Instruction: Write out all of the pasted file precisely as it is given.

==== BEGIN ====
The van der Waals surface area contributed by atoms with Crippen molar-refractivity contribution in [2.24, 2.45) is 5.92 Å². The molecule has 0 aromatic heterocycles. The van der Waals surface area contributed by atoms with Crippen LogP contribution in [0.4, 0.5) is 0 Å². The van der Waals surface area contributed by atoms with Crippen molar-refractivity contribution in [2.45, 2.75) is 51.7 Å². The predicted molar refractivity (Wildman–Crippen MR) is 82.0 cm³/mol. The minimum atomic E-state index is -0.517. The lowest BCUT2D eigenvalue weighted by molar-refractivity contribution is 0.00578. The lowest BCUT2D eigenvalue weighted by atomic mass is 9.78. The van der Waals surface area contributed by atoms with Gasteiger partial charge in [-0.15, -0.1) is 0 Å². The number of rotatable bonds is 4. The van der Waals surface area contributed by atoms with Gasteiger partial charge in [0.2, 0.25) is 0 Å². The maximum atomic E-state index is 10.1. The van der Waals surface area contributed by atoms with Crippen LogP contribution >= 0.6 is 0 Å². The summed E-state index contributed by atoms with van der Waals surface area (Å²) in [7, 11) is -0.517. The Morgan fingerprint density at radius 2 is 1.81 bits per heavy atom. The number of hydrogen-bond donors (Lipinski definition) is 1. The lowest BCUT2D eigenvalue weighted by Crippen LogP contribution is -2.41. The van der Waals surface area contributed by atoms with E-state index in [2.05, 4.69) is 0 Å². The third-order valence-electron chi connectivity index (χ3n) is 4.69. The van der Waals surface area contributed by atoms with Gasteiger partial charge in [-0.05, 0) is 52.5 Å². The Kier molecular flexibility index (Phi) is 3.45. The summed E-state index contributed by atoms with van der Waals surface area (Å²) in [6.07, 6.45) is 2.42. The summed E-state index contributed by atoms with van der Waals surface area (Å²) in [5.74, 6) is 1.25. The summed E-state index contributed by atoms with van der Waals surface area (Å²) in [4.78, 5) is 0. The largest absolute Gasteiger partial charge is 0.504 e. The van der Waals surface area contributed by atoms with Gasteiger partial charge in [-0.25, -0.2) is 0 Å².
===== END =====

The van der Waals surface area contributed by atoms with Crippen molar-refractivity contribution in [2.24, 2.45) is 5.92 Å². The molecule has 0 aromatic heterocycles. The van der Waals surface area contributed by atoms with Crippen LogP contribution in [0.4, 0.5) is 0 Å². The van der Waals surface area contributed by atoms with Crippen molar-refractivity contribution in [2.45, 2.75) is 51.7 Å². The predicted molar refractivity (Wildman–Crippen MR) is 82.0 cm³/mol. The minimum atomic E-state index is -0.517. The lowest BCUT2D eigenvalue weighted by molar-refractivity contribution is 0.00578. The lowest BCUT2D eigenvalue weighted by atomic mass is 9.78. The van der Waals surface area contributed by atoms with Gasteiger partial charge in [-0.15, -0.1) is 0 Å². The number of rotatable bonds is 4. The van der Waals surface area contributed by atoms with Gasteiger partial charge in [0.2, 0.25) is 0 Å². The maximum atomic E-state index is 10.1. The van der Waals surface area contributed by atoms with Crippen LogP contribution >= 0.6 is 0 Å². The summed E-state index contributed by atoms with van der Waals surface area (Å²) in [7, 11) is -0.517. The Morgan fingerprint density at radius 2 is 1.81 bits per heavy atom. The number of hydrogen-bond donors (Lipinski definition) is 1. The lowest BCUT2D eigenvalue weighted by Crippen LogP contribution is -2.41. The van der Waals surface area contributed by atoms with E-state index in [2.05, 4.69) is 0 Å². The third-order valence-electron chi connectivity index (χ3n) is 4.69. The van der Waals surface area contributed by atoms with Gasteiger partial charge in [-0.05, 0) is 52.5 Å². The Kier molecular flexibility index (Phi) is 3.45. The summed E-state index contributed by atoms with van der Waals surface area (Å²) in [6.07, 6.45) is 2.42. The summed E-state index contributed by atoms with van der Waals surface area (Å²) in [5.74, 6) is 1.25. The summed E-state index contributed by atoms with van der Waals surface area (Å²) in [4.78, 5) is 0. The largest absolute Gasteiger partial charge is 0.504 e. The van der Waals surface area contributed by atoms with Gasteiger partial charge in [-0.25, -0.2) is 0 Å².